TransLight / StarLight History

July 2006

TransLight/Pacific Wave and TransLight/StarLight directly connect through a 10Gb Ethernet lightpath between Seattle and Chicago called TransLight. The connection, donated by Cisco Systems and deployed by the National LambdaRail, creates a way for participating networks to easily configure direct connections whenever they are needed.

September - November 2005

Major use of the TransLight/StarLight and SURFnet links takes place as part of a GLIF-supported global showcase of advanced, high performance computing applications during iGrid 2005 in San Diego, CA, and SC|05 in Seattle, WA.

July 2005

Delivery of two TransLight/StarLight OC-192 circuits:

- One 10Gb link connecting Internet2/Abilene in New York City and the pan-European GÉANT2 in Amsterdam via a routed network connection.

- One 10Gb link connecting hybrid networks, such as the U.S. National LambdaRail, to similar European networks from StarLight in Chicago to NetherLight in Amsterdam.

Febuary 2005

NSF funds two complementary efforts through its International Research Network Connections (IRNC) program -TransLight/StarLight and TransLight/Pacific Wave - to provide multi-gigabit links and supporting infrastructure to interconnect US. European and Pacific Rim research and education networks, as well as to supplement the available bandwidth that is being provided by other countries.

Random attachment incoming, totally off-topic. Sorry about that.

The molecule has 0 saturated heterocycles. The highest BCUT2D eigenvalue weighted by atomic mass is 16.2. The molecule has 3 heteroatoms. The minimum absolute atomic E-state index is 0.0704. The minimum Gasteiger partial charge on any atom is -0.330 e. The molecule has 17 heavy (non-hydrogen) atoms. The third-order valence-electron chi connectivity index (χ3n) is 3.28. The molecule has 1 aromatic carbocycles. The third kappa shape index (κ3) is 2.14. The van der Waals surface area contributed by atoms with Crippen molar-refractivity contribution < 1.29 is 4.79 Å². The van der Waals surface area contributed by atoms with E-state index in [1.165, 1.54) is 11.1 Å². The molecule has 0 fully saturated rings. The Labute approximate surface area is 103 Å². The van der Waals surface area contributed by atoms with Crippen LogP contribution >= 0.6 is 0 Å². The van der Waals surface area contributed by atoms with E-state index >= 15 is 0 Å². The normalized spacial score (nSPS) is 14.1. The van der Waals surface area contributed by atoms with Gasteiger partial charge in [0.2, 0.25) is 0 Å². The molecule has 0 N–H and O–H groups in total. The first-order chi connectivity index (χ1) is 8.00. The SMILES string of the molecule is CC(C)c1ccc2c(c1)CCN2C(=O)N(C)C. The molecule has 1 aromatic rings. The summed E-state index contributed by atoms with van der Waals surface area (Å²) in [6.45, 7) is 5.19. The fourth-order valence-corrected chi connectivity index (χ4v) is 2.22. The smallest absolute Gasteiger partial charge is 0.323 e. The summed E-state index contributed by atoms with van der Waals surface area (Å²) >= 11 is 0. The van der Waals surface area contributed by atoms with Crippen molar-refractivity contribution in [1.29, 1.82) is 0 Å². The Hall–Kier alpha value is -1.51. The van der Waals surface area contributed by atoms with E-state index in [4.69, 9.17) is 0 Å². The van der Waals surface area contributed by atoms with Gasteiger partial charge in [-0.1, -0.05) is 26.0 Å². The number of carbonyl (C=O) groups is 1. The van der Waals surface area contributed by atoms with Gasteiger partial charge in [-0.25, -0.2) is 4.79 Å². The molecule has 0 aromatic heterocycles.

(OCI-0441094 IRNC: TransLight/StarLight award to the University of Illinois at Chicago, Thomas A. DeFanti, P.I.)

September 2004

As more and more countries began sharing bandwidth among one another, the experimental TransLight effort that was an outgrowth of Euro-Link dissolved its Governance body in favor of having the Global Lambda Integrated Facility (GLIF), an international body, assume this role.

November 2003

An OC-192 transatlantic circuit between Chicago and Amsterdam is purchased with Euro-Link funds in partnership with the Netherlands' SURFnet. This circuit provides the research and education community with both packet-switched (Layer 3) routed paths for many-to-many usage; and circuit-switched (Layer 2) lightpaths for high-speed, few-to-few usage.

TransLight is formally established as an outgrowth of Euro-Link, and becomes a two-year experiment to develop a governance model of how the U.S. and international networking collaborators would work together to provide a common infrastructure in support of scientific research. It quickly becomes a global partnership among institutions, organization, consortia and/or country National Research Networks willing to make additional capacity available for use by global teams of discipline scientists, computer scientists and engineers.

April 1999

The U.S. National Science Foundation funds Euro-Link to facilitate high-performance connections between the U.S. and Europe in support of advanced networked scientific applications from 1999-2005.
(SCI-9730202 award to the University of Illinois at Chicago, Thomas A. DeFanti, P.I.) UIC began Euro-Link with four charter NRNs - the Nordic countries, Netherlands, France and Israel - with CERN joining mid-year as the fifth member.